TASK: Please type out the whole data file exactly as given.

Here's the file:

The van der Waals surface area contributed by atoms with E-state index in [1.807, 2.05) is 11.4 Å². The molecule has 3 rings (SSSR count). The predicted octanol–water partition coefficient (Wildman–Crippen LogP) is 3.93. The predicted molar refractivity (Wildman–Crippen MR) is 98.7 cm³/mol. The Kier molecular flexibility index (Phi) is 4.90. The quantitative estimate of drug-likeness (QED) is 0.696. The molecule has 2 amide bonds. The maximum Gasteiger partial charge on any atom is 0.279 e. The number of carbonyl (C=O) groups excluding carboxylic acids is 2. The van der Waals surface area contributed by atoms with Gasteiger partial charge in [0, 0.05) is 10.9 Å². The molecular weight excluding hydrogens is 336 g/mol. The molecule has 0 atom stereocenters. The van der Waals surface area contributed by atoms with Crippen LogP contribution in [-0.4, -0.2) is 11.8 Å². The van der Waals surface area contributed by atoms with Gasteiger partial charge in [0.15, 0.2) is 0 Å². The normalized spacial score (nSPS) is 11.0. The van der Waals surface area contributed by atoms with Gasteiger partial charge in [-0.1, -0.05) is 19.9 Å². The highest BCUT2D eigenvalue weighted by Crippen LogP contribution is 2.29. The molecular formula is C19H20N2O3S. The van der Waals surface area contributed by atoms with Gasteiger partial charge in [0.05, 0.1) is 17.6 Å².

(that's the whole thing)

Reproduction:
The van der Waals surface area contributed by atoms with E-state index in [1.807, 2.05) is 11.4 Å². The molecule has 3 rings (SSSR count). The predicted octanol–water partition coefficient (Wildman–Crippen LogP) is 3.93. The predicted molar refractivity (Wildman–Crippen MR) is 98.7 cm³/mol. The Kier molecular flexibility index (Phi) is 4.90. The quantitative estimate of drug-likeness (QED) is 0.696. The molecule has 2 amide bonds. The maximum Gasteiger partial charge on any atom is 0.279 e. The number of carbonyl (C=O) groups excluding carboxylic acids is 2. The van der Waals surface area contributed by atoms with Gasteiger partial charge in [0, 0.05) is 10.9 Å². The molecular weight excluding hydrogens is 336 g/mol. The molecule has 0 atom stereocenters. The van der Waals surface area contributed by atoms with Crippen LogP contribution in [-0.4, -0.2) is 11.8 Å². The van der Waals surface area contributed by atoms with Gasteiger partial charge in [0.15, 0.2) is 0 Å². The normalized spacial score (nSPS) is 11.0. The van der Waals surface area contributed by atoms with Gasteiger partial charge in [-0.1, -0.05) is 19.9 Å². The highest BCUT2D eigenvalue weighted by Crippen LogP contribution is 2.29. The molecular formula is C19H20N2O3S. The van der Waals surface area contributed by atoms with Gasteiger partial charge in [0.05, 0.1) is 17.6 Å².